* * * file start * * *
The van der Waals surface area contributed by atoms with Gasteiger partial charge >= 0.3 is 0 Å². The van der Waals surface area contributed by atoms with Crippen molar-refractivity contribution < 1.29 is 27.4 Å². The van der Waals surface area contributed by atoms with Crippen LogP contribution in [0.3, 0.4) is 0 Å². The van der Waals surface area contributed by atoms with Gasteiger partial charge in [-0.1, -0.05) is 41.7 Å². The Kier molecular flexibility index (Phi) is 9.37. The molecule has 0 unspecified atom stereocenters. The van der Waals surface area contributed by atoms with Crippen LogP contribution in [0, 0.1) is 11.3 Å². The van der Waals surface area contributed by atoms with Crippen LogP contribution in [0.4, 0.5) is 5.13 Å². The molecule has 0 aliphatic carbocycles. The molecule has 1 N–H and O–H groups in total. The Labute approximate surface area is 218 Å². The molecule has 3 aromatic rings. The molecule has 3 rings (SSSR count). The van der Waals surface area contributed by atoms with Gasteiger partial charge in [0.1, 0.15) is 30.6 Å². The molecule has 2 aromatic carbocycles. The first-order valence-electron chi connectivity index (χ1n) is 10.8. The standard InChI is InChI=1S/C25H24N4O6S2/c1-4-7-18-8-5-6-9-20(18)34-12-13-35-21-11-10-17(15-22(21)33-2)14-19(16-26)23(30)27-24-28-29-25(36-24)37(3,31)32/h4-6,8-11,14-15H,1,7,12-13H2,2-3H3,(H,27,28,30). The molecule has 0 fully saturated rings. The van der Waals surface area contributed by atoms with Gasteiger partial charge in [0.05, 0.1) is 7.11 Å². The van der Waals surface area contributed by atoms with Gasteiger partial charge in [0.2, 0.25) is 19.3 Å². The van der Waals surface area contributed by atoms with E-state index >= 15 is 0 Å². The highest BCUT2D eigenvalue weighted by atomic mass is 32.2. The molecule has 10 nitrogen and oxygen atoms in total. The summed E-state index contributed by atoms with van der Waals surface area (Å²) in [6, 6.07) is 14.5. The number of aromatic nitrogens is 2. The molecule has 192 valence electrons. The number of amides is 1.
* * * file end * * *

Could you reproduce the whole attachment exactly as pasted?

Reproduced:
The van der Waals surface area contributed by atoms with Gasteiger partial charge >= 0.3 is 0 Å². The van der Waals surface area contributed by atoms with Crippen molar-refractivity contribution < 1.29 is 27.4 Å². The van der Waals surface area contributed by atoms with Crippen LogP contribution in [0.3, 0.4) is 0 Å². The van der Waals surface area contributed by atoms with Gasteiger partial charge in [-0.1, -0.05) is 41.7 Å². The Kier molecular flexibility index (Phi) is 9.37. The molecule has 0 unspecified atom stereocenters. The van der Waals surface area contributed by atoms with Crippen LogP contribution in [0, 0.1) is 11.3 Å². The van der Waals surface area contributed by atoms with Crippen LogP contribution in [0.4, 0.5) is 5.13 Å². The molecule has 0 aliphatic carbocycles. The molecule has 1 N–H and O–H groups in total. The Labute approximate surface area is 218 Å². The molecule has 3 aromatic rings. The molecule has 3 rings (SSSR count). The van der Waals surface area contributed by atoms with Gasteiger partial charge in [0.1, 0.15) is 30.6 Å². The molecule has 2 aromatic carbocycles. The first-order valence-electron chi connectivity index (χ1n) is 10.8. The standard InChI is InChI=1S/C25H24N4O6S2/c1-4-7-18-8-5-6-9-20(18)34-12-13-35-21-11-10-17(15-22(21)33-2)14-19(16-26)23(30)27-24-28-29-25(36-24)37(3,31)32/h4-6,8-11,14-15H,1,7,12-13H2,2-3H3,(H,27,28,30). The molecule has 0 fully saturated rings. The van der Waals surface area contributed by atoms with Gasteiger partial charge in [0.05, 0.1) is 7.11 Å². The van der Waals surface area contributed by atoms with Gasteiger partial charge in [0.2, 0.25) is 19.3 Å². The van der Waals surface area contributed by atoms with E-state index >= 15 is 0 Å². The highest BCUT2D eigenvalue weighted by atomic mass is 32.2. The molecule has 10 nitrogen and oxygen atoms in total. The summed E-state index contributed by atoms with van der Waals surface area (Å²) in [6, 6.07) is 14.5. The number of aromatic nitrogens is 2. The molecule has 192 valence electrons. The number of amides is 1.